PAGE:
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Building Your Startup: Requesting Scheduling Changes

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[开发(php) 所属分类 开发(php) | 发布者 店小二04 | 时间 2017 | 作者 红领巾 ] 0人收藏点击收藏

Building Your Startup: Requesting Scheduling Changes
What You'll Be Creating

This tutorial is part of the Envato Tuts+ Building Your Startup Withphp series . In this series, I'm guiding you through launching a startup from concept to reality using my Meeting Planner app as a real-life example. Every step along the way, I'll release the Meeting Planner code as open-source examples you can learn from. I'll also address startup-related business issues as they arise.

Changing Your Meeting Plans

As the Meeting Planner alpha testing phase began, the clearest feature gap was the inability to change a meeting after it had been scheduled. It's not an easy problem. Is it okay to just change a meeting without a participant's permission? Or should you ask? Or do either, depending on your role in organizing the meeting? What if you just want to ask if it's okay to meet 15 minutes later―that should be easy, right?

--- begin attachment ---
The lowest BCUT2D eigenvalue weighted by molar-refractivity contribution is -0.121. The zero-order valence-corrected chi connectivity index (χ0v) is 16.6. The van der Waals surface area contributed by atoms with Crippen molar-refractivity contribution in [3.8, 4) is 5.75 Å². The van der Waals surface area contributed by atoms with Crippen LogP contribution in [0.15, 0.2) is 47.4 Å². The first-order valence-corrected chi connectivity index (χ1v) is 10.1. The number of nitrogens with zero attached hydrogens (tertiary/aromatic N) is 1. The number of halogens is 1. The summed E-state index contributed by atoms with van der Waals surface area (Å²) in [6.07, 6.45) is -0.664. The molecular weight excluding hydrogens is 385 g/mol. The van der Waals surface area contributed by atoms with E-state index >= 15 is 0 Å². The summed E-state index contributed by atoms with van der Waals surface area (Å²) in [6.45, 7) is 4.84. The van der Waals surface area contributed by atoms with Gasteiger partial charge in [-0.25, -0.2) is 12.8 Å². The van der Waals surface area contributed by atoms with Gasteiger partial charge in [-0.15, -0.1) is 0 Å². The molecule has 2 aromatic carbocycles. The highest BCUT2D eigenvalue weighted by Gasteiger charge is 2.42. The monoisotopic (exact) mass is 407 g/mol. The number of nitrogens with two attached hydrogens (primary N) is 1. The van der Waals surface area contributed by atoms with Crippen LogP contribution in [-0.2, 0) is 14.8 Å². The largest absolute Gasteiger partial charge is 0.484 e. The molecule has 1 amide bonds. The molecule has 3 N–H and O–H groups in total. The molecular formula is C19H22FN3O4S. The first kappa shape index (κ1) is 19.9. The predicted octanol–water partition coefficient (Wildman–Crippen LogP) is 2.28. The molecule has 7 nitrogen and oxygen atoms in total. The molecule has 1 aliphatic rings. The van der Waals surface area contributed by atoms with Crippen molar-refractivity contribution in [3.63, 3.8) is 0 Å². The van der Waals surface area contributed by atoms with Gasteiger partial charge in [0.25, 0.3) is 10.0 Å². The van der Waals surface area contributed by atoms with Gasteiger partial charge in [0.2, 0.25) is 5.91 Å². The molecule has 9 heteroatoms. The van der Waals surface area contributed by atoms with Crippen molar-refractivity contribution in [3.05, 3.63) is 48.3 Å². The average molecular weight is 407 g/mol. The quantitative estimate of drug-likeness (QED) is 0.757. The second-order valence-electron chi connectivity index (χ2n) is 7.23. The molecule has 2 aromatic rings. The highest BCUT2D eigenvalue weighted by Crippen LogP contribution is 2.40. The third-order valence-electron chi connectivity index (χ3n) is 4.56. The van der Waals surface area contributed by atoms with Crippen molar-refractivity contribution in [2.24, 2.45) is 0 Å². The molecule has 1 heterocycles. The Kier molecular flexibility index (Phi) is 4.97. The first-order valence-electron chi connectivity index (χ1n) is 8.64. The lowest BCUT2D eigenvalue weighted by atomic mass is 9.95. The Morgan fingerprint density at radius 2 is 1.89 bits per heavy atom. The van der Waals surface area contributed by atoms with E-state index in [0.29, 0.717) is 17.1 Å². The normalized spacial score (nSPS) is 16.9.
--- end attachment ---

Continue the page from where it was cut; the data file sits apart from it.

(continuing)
Solving all this required some reflecting on the social aspects of adjusting a meeting.

Over time, I realized that the ability to adjust meetings easily after they've been scheduled could make or break the Meeting Planner brand.

In our last episode on Advanced Scheduling , I implemented Make Changes , which allows an organizer or participant with organizing permissions to essentially reschedule the meeting without asking permission. In today's tutorial, I'll walk you through building the Request Changes infrastructure. It requires thatparticipants request change(s) and then others can accept or decline them, affecting the final meeting calendar details.